Connecting Outside Small Groups

Early Childhood through 3rd grade leaders should only be spending time with their small groups at regular group meeting times and during scheduled events.

When a student is in 4th grade, 5th grade, Middle School or High School we’ve found a great way we can get to know students and build trust is hanging out with them outside of a designated meeting time at church. We want to equip you to be safe in your time with students outside of group meetings, and this will also include building trust with parents.

It is important to remember that 4th & 5th grade is when these ideas are introduced and should be slowly layered in throughout Middle School and High School to build trust with the parents. Our hope is that, by 12th grade, parents are confident that their child is safe with a trusted adult of the same gender outside of campus because of the consistency of following these steps.

 

NOTE: You may be invited into a home by parents into a shared family experience, such as a meal or vacation, or hired as a babysitter. These independent interactions are between you and the parents; Arbor Road Church is not responsible or liable for these times together.

Distinction Between 4th & 5th Grade vs. Middle School & High School

If you are a leader in the 4th & 5th grade ministry, we want to be clear with appropriate relationships between leaders and students. We want to continue to protect the students in our ministry as they mature and grow, as well as protect you as a leader. Please be sure to abide by these guidelines for spending time with the students in your small group.

On Campus

  • On campus events with students in 4th or 5th grade should not consist of one leader with one student
  • There must be at least two leaders present
  • Parents must drop off and pick up their students

Off Campus

  • Off-campus events with students in 4th or 5th grade should not consist of one leader with one student
  • There must be at least one parent present who is not a small group leader
  • Parents must drop off and pick up their students

Initiate Relationship with Parents

  • Since our role in youth ministry is to partner with parents, it is important to get to know the parents of your student. Get into contact with the parent and ask if it is okay to hang out with their child.
  • It is typically a good idea for first time hang outs with students to be in groups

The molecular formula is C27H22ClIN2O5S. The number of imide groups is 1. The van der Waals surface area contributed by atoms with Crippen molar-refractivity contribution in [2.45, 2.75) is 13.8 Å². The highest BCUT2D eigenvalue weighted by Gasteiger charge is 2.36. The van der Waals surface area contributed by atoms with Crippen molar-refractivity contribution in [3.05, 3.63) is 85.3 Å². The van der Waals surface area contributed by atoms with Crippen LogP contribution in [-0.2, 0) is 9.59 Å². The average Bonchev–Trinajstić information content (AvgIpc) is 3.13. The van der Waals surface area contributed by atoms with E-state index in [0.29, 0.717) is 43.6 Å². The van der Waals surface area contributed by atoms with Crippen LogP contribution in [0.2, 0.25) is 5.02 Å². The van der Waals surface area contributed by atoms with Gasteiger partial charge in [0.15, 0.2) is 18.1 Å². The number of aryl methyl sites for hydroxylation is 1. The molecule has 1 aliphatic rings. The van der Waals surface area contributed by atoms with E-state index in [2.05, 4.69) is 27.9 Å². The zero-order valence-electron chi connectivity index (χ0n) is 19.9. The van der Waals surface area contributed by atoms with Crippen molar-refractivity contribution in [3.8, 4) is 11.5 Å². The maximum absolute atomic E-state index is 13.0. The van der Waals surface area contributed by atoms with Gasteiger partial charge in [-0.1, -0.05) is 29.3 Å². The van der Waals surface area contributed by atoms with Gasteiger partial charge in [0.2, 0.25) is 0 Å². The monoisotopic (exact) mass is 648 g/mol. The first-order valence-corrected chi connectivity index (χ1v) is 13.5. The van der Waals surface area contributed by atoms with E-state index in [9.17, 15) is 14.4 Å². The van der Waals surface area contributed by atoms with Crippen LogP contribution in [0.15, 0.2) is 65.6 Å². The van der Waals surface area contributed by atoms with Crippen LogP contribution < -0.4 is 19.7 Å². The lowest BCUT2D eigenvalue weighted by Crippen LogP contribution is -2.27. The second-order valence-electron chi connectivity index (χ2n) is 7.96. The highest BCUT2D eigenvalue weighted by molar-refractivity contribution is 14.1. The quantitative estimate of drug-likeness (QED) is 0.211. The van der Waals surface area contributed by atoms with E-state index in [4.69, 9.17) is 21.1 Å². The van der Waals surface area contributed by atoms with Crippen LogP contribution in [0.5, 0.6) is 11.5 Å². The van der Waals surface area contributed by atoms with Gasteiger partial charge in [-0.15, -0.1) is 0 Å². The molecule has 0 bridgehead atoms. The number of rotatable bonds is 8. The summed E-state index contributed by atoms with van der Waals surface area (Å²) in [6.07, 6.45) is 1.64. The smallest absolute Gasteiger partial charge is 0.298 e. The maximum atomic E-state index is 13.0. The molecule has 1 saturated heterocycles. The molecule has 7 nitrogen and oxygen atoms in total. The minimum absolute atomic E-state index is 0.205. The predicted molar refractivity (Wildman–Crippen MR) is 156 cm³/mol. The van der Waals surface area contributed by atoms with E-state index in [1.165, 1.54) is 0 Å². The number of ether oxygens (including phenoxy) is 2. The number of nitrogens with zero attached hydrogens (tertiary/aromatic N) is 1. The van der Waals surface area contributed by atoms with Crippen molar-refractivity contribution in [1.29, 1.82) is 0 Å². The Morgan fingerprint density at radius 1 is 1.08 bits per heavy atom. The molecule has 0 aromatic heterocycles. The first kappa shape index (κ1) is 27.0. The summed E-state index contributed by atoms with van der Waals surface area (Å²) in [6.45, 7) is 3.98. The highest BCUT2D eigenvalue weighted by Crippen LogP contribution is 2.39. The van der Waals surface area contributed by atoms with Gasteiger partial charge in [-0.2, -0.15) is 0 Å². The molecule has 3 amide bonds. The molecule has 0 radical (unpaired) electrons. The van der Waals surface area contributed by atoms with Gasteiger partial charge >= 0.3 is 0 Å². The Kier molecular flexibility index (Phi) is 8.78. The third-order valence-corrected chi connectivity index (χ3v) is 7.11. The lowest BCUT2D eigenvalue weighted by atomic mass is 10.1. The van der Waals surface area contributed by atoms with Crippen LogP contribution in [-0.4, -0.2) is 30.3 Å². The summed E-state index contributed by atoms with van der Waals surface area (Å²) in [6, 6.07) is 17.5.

• This will help the parents of the students get to know you
    • This will also help you as a leader to build trust and relationship with the families of the students in your small group

Here are some best practices for appropriate contact with your students’ parents:

  1. Get contact info from the student: Before you commit to a plan, ask your student(s) for their parent’s phone number so that you can give them a call to set this up
  2. Introduce yourself: In your phone call communicate to them who you are (Name, what you are involved in outside of church, your role in their student’s experience at church)
    • If the parent seems unclear on your role at church, it may be helpful to relate your role to the big brother/big sister program
  3. Share ideas: Give the bottom line about spending time with their student and then go into the details: who, what, where, when (date & times)
  4. Invite input: Make sure to speak with them about transportation (they may want to drive their student or they may feel comfortable with you driving them) and ask if they’d like you to text them when the student is dropped off at the end of the event
  5. Ask permission: Empower them as parents to decide what’s best for their student and ensure they know you will support their decision, whatever it may be
  6. Set up future contact: As your first interaction with the parent, ask them if they would prefer to communicate through a phone call, text message, or other form of communication when you need to get in contact with them
  7. Confirm via text: This is great for clarity so they have all the details for this event and your contact information
  8. Repeat: You will repeat these basic steps but in time, as the parents communicate trust and you’ve established a rapport, it will be done without introduction and with basic info

Activity Ideas

If you need help thinking of ideas for meeting with a student, here is a list of activities you may be interested in. Be sure to stick to ideas that you both enjoy and are appropriate for your student’s age and interests.

Intentionality

Group Ideas

  • Play sports
  • Go on a hike together
  • Go to a sporting event
  • Go to an art class together
  • Go to a restaurant together

One-on-one Ideas

  • Sports (Play a sport with your student and ask questions about their life)
  • Invite the student into weekly rhythms of your life (eating, exercising, grocery shopping, etc.)
  • Play a game together
  • Visit a museum together
  • Study a book of the Bible or a Christian book together
  • Have dinner with their family
  • Grab coffee, lunch, dinner, dessert

No matter what you are doing, get to know your student(s)

Listen reflectively; a student will feel known and heard when they hear you reflect back to them some of the things they are saying

Even if your meeting is not focused on talking about deep things, students will feel cared for when you spend time with them

They will start to create a stronger bond of trust as you reveal to them your life outside of church, and this may lead to great ministry opportunities in the future